The accretion of “saintly” attributes – do mere mortals dare apply?
What can we can learn from an informal review of recent book titles or web sites about the secrets behind “leadership” – getting out front and going (somewhere, anywhere) in advance? Clearly, there are traits required to “getting out front” and bringing others with you. Depending on how high you can count, the number of leadership traits that are “time-tested” (the best kind, of course), range from five (entrepreneur.com) to a high of 23 (cnn.com). The median seems to be about ten. Leadership skills and qualities were never noted on any scale less than “good” ranging to “vital” and “essential.”
Leaders may come in many “flavors,” but if we believe the adulatory literature, they have rapidly morphed over the years into super folks. Like many well-intended nonprofit organizations that experience “mission creep” by accepting too many public service responsibilities, in trying to grow more and better leaders are we seeing a similar process, let’s call it “virtue creep,” add layer upon layer of appealing behaviors, attributes and core values as essentials of “leadership”?
“as we all know…”
Whenever you read or hear similar sweeping generalizations and assumptions, the truth will be much harder to find. And, “as we all know…” leaders as often profiled in public dialogue, have become paragons of exemplary behavior based on fully developed sets of impeccable core values representing the most humanistic principles ever gathered into a fictionalized PLCOC (paragon leader code of conduct). Any number of authorities have advocated or reported lists of leadership principles that ring with righteousness. From these we learn that leaders are honest and forward-looking folks, inspiring, competent, intelligent, fair-minded, courageous and determined (Kouzes and Posner, 2007), and so it continues.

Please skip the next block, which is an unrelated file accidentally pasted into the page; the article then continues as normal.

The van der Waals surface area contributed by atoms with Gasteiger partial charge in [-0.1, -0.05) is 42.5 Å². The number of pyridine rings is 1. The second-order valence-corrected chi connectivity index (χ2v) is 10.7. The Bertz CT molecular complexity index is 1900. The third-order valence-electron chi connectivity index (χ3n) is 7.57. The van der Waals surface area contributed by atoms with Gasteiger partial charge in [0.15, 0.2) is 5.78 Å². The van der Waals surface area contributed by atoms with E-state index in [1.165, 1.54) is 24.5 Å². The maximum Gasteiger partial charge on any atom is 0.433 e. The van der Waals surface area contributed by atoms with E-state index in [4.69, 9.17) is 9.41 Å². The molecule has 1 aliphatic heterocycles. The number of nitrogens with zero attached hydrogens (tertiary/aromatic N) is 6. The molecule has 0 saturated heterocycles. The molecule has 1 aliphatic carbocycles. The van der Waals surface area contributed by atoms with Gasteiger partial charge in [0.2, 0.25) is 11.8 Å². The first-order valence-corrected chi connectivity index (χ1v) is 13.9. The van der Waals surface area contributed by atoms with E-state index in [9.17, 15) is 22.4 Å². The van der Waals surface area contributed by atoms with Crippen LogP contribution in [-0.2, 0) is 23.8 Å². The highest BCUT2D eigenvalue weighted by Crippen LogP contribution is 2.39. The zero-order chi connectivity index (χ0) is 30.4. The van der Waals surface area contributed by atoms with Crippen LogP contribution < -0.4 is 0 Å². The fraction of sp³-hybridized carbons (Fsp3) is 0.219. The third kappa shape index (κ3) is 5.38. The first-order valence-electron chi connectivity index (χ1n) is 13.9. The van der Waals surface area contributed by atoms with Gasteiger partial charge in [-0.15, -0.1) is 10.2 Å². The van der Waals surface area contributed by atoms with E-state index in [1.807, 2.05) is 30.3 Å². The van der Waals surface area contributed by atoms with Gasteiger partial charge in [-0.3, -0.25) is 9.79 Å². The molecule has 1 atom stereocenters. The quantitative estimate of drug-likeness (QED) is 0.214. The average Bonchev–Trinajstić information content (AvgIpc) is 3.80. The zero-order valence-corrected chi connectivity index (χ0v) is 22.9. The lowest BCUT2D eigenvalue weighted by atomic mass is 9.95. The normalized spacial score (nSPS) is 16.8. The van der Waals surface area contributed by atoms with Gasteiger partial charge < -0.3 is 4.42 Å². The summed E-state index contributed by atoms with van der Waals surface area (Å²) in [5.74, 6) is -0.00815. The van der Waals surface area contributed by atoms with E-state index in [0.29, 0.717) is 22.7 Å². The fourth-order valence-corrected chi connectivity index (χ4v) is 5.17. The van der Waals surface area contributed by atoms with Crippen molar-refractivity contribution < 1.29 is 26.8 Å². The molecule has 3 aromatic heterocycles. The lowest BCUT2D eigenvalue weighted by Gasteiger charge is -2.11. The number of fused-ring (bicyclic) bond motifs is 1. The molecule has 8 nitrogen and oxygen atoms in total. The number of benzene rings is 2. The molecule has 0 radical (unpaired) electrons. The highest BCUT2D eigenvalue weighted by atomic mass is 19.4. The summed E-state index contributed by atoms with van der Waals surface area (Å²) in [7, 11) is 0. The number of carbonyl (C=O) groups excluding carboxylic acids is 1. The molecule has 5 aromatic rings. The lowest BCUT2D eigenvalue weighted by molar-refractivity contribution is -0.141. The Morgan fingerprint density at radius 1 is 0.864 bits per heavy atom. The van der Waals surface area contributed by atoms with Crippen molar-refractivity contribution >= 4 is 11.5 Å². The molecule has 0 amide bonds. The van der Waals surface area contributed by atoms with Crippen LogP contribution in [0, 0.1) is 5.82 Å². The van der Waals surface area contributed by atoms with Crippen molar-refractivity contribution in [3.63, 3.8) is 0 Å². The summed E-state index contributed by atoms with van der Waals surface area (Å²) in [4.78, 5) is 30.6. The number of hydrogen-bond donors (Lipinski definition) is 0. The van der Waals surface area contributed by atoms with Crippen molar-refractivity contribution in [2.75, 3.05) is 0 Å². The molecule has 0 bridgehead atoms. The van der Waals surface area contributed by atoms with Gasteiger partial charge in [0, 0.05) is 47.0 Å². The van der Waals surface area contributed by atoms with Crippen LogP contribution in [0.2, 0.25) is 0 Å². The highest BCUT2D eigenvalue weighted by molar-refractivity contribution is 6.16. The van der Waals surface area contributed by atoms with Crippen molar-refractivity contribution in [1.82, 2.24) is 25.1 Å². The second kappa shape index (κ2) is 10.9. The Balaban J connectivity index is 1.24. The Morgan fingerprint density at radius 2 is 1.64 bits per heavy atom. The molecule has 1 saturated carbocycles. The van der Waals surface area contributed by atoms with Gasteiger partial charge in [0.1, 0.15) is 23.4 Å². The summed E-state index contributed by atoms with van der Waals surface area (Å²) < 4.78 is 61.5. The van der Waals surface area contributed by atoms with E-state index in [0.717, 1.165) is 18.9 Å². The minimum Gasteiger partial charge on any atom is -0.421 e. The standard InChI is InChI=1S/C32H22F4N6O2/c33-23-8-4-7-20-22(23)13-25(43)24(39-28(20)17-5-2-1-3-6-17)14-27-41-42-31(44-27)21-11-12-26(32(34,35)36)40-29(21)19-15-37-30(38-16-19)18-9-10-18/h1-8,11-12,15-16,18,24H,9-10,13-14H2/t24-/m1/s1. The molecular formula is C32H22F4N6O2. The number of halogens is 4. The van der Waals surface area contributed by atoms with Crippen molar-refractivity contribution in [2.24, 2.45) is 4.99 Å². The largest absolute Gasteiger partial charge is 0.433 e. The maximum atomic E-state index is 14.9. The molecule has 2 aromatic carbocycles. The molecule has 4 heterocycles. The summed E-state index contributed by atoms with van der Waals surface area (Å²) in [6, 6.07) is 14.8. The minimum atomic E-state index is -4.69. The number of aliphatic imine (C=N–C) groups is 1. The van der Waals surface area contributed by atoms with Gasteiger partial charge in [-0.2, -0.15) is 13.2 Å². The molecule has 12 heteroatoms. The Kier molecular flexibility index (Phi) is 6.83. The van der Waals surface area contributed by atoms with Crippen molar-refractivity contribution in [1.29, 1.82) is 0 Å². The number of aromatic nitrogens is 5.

A recent informal compilation (see Figure 1) of responses from graduate students at a major university provides their nominations for exemplary leadership characteristics. Collectively, the students profiled a nearly perfect human being.
I am suggesting that because leadership is such an important – and highly discussed and debated – topic in public discourse, in order to grow better leaders we have added layer upon layer (“accreted” as John Lehman was fond of saying) of lofty, even heroic, characteristics and attributes, each compilation of which seems to have its champion – not to mention “best-selling” new book.
Next: Motivation by Deification or Too Heavy Lies the Mantle?
Connors, T. D. (2019). Transformational leaders or paragon leaders? In Transformational organizations: NPO crossroads. Retrieved from BelleAire Press, LLC: http://www.npocrossroads.com/management/transformational-leaders-or-paragon-leaders/
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